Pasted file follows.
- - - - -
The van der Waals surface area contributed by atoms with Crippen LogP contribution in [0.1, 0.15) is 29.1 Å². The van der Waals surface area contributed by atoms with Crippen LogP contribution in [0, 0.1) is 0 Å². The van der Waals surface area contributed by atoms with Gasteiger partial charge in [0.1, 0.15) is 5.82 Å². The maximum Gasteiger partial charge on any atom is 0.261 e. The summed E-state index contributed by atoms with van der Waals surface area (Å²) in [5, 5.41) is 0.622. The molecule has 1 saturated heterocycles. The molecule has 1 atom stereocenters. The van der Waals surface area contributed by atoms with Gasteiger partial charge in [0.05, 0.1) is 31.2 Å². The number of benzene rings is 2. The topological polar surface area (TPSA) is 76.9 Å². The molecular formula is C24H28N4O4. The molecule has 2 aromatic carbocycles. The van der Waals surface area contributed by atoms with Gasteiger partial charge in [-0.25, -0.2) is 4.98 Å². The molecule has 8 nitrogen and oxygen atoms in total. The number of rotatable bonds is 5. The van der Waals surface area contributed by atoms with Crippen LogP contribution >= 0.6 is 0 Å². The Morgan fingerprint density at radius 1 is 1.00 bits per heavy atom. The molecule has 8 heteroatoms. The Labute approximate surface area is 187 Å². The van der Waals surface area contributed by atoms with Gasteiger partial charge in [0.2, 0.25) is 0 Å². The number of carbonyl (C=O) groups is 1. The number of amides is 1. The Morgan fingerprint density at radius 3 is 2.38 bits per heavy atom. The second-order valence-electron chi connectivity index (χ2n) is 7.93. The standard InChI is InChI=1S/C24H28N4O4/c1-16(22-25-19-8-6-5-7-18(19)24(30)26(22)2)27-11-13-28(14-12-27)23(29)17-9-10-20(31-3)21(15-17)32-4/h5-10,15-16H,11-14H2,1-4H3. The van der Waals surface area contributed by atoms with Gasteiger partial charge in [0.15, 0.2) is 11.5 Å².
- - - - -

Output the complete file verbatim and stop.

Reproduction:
The van der Waals surface area contributed by atoms with Crippen LogP contribution in [0.1, 0.15) is 29.1 Å². The van der Waals surface area contributed by atoms with Crippen LogP contribution in [0, 0.1) is 0 Å². The van der Waals surface area contributed by atoms with Gasteiger partial charge in [0.1, 0.15) is 5.82 Å². The maximum Gasteiger partial charge on any atom is 0.261 e. The summed E-state index contributed by atoms with van der Waals surface area (Å²) in [5, 5.41) is 0.622. The molecule has 1 saturated heterocycles. The molecule has 1 atom stereocenters. The van der Waals surface area contributed by atoms with Gasteiger partial charge in [0.05, 0.1) is 31.2 Å². The number of benzene rings is 2. The topological polar surface area (TPSA) is 76.9 Å². The molecular formula is C24H28N4O4. The molecule has 2 aromatic carbocycles. The van der Waals surface area contributed by atoms with Gasteiger partial charge in [-0.25, -0.2) is 4.98 Å². The molecule has 8 nitrogen and oxygen atoms in total. The number of rotatable bonds is 5. The van der Waals surface area contributed by atoms with Crippen LogP contribution >= 0.6 is 0 Å². The Morgan fingerprint density at radius 1 is 1.00 bits per heavy atom. The molecule has 8 heteroatoms. The Labute approximate surface area is 187 Å². The van der Waals surface area contributed by atoms with Gasteiger partial charge in [0.2, 0.25) is 0 Å². The number of carbonyl (C=O) groups is 1. The number of amides is 1. The Morgan fingerprint density at radius 3 is 2.38 bits per heavy atom. The second-order valence-electron chi connectivity index (χ2n) is 7.93. The standard InChI is InChI=1S/C24H28N4O4/c1-16(22-25-19-8-6-5-7-18(19)24(30)26(22)2)27-11-13-28(14-12-27)23(29)17-9-10-20(31-3)21(15-17)32-4/h5-10,15-16H,11-14H2,1-4H3. The van der Waals surface area contributed by atoms with Gasteiger partial charge in [0.15, 0.2) is 11.5 Å².